Some honey extractors are small enough to be carried by one person. The models we looked at are portable and quite easily carried, especially when empty. Some have handles or knobs that make handling the devices even more convenient. Other honey extractors are much larger, particularly those used for commercial and industrial purposes that hold more frames.

Honey gate

The honey gate is the capped spout at the bottom of the extractor that opens to pour the extracted honey into containers. It’s usually made of food-grade plastic, nylon, or stainless steel and is designed to be completely sealed and airtight to avoid leaks. Honey gates have unique modifications among models in which the caps are secured in various ways, whether by a nut-and-bolt mechanism or attached to a small chain.

Honey extractor prices

Honey extractors start at around $100 and go up to about $400.

Inexpensive: Models with a two-frame capacity make up the lower end of the range and are relatively basic for small yields. These are aimed toward newer beekeepers.

Mid-range: In the $200 to $300 range, these models accommodate more frames and are generally geared toward intermediate-level beekeepers.

Expensive: Honey extractors that cost up to $400 and more have the largest frame capacity, and some electric models have different speed settings.


  • Secure the legs. Some honey extractors are mounted on legs, which can be wobbly. Regularly inspect the nuts and bolts and tighten them if necessary. If you still think the legs are too flimsy, you can bolt them to a weighted base.

  • Buy a bee suit and equipment. Protect yourself from stings by wearing a bee suit, gloves, and face protection when you work with your bees.

  • Harvest honey at the right time. Once the honey is ready, the bees cap the cells with a thin cover of beeswax. Uncapped honey contains too much moisture. If you’re unsure if it’s time to extract honey, defer to a seasoned beekeeper to help assess any partially capped frames.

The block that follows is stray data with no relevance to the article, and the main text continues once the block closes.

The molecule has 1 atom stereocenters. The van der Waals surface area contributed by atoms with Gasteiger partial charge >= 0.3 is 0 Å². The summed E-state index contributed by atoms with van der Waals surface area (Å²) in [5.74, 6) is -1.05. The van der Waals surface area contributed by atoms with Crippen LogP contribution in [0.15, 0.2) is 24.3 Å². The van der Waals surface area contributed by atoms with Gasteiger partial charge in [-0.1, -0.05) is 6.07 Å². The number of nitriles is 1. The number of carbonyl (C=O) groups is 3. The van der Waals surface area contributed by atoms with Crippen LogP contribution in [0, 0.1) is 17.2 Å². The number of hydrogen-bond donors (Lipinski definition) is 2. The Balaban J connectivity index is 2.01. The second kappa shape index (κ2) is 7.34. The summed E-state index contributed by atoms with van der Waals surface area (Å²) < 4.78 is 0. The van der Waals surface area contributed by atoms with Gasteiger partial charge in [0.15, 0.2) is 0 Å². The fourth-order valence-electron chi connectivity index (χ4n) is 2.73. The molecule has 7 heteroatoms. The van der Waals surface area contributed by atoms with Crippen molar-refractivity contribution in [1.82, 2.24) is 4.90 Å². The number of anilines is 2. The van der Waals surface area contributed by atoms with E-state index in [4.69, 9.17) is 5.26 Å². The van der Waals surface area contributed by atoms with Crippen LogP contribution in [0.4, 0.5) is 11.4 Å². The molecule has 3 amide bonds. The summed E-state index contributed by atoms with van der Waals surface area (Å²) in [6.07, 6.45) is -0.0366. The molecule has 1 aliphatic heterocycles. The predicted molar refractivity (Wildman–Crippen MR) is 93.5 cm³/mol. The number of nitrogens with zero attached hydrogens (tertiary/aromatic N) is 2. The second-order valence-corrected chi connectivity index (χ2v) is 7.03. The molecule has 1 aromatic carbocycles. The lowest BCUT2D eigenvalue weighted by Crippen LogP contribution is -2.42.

• Invest in a food-grade thermometer. If you’re thinking about pasteurizing your extracted honey, invest in a food-grade thermometer so you can be sure the honey reaches the right temperature.

  • Freeze the frames. If you can’t extract the honey for some reason, you can keep frames in the freezer. This will keep the honey from attracting bugs or animals. Another option is to completely wrap and seal the frames and keep them at room temperature.

  • Be patient. You have to wait for the bees to produce honey, which takes around six weeks.
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Hive frames are where bee colonies make honey inside honeycomb. Eight to ten frames fit in a honey super, a box that sits on top of the hive.


Q. Do I need a permit to become a beekeeper?

A. It depends on your state and local laws. Check with your town, county, or nearby beekeeping or agricultural associations for information on regulations.

Q. Where do I get bees?

A. You can buy bees from a reputable bee farm retailer. They come in different packages priced based on size (4,000 bees weigh a pound) and cost between $100 to $700. The bee package generally comes with a queen (new or old, depending on the type of the hive or swarm) and a colony.

Q. Can I eat raw honey straight from the honey extractor?

A. You can, but some people decide to put it through a pasteurization process before consumption. As long as you have a sauce pan and a food-grade thermometer, you can pasteurize your own honey.

Q. It’s gotten harder to operate my manual honey extractor. Is it broken?

A. It could be due to a substance buildup. After each use, be sure to clean your honey extractor to make sure there are no particles or stickiness to inhibit its function. It could also be a mechanical jam or malfunction, so check that all moving parts are in place and in sync. Some parts may require regular lubrication, so refer to the user guide for approved products.